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Cape Town - A group of youngsters high on tik followed Inge Lotz from Stellenbosch University to her nearby flat, where they planned to rob her.
But when they got there, one of them looked through her kitchen window, saw a man hitting her and the group ran off in fright.
The youngster had seen her being murdered. This is according to private investigator Christian Botha, who briefly probed the case and identified a suspect.
The Cape Times contacted Botha after new media reports on the murder investigation surfaced recently.
But he says a contaminated crime scene, the youngster who was an unreliable witness and the inability to gather enough evidence to secure a conviction have resulted in her murderer going free for years.
Lotz, 22 years old at the time and a Maties student, was found bludgeoned to death in her Stellenbosch flat on March 16, 2005.
A few months after her murder, Fred van der Vyver, her boyfriend, was arrested and stood a lengthy trial, but was later acquitted.
Botha said Van Der Vyver’s father had hired him when Van Der Vyver was charged with Lotz’s murder.
“Our investigation was to establish who the killer was… We had our suspicions, but it was very difficult to prove. We couldn’t gather enough evidence to prove beyond reasonable doubt,” he said. “But I think we’re right on the person involved.”
Botha said through his probe, he established that on the afternoon of Lotz’s murder a group of “youngish people involved in drugs” had planned to rob her at her flat.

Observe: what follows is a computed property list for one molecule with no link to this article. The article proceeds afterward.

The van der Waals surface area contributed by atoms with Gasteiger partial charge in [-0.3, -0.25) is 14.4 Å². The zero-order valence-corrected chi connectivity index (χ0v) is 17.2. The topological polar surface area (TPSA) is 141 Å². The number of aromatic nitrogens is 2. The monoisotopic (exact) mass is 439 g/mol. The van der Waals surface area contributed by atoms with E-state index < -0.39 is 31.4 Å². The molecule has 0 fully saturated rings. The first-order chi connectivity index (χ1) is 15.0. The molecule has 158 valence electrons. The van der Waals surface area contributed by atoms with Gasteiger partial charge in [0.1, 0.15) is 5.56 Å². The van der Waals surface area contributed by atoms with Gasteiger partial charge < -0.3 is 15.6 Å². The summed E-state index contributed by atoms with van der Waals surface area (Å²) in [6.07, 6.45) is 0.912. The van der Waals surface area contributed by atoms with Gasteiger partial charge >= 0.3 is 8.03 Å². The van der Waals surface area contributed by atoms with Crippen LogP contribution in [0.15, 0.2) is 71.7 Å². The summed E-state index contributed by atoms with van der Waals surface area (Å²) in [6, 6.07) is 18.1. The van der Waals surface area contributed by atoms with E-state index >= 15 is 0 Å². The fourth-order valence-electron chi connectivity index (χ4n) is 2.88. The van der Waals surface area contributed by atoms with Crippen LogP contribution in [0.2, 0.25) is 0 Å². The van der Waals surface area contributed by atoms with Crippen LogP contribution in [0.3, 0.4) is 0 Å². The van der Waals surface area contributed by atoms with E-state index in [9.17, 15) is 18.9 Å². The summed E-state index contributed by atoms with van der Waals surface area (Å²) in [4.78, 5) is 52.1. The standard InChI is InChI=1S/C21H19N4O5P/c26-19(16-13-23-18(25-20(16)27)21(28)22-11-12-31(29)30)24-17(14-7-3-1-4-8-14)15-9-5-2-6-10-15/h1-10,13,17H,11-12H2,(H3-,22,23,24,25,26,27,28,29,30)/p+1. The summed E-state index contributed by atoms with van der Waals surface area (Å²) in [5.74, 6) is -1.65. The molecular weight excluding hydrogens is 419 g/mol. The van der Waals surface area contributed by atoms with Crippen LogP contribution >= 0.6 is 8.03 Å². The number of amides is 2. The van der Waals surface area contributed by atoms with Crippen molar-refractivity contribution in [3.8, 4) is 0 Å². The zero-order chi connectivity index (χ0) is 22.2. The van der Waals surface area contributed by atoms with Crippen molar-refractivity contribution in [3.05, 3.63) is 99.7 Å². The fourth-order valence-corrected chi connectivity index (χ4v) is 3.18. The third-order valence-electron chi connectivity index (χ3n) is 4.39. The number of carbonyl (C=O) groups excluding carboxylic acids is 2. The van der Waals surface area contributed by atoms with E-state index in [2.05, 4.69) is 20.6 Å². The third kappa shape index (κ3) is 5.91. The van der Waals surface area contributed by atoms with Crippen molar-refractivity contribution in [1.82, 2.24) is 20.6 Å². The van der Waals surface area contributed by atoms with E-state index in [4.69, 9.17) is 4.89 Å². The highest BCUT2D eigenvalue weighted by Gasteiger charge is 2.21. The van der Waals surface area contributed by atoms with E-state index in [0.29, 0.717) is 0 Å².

On that afternoon, they had followed her from Stellenbosch University to the complex she stayed in. But Botha said when the group got there, Lotz was already being attacked.
“When one got to the door, he looked through the kitchen window and saw the person hitting her… They just ran,” he said.
The group had not known Lotz’s murderer and had accidentally stumbled upon the attack.
Botha said the man who had seen Lotz being beaten had been about 20 at the time and was traced to Pollsmoor Prison, where he was serving time for housebreaking. “This specific person said he saw the person (who killed Lotz) in court.”
Botha said the witness to Lotz’s attack and the others he had been with outside her flat had been high on tik at the time and would therefore not have been reliable witnesses in a trial.
He said he had not been provided with a big budget when tasked with investigating the murder, as Van Der Vyver’s family had been saddled with various other costs.
Van Der Vyver was acquitted of Lotz’s murder in November 2007 when Judge Deon van Zyl rejected all aspects of the State’s case, which was criticised for shoddy police work.
Top detective Piet Byleveld, a retired police brigadier who has solved some of the country’s most controversial murder cases, took on a commission nearly a year ago by Lotz’s parents to probe her killing.
Around the same time, Lotz’s parents offered a R1 million reward for information leading to the killer’s conviction. A few days ago, asked whether a suspect had been identified or if there was progress in the case, Byleveld replied: “All I can say is that I’m still busy with the investigation.”
On the Facebook page “Justice for Inge Lotz”, users voiced their belief that an acquaintance of Lotz’s “knew more than he was letting on”.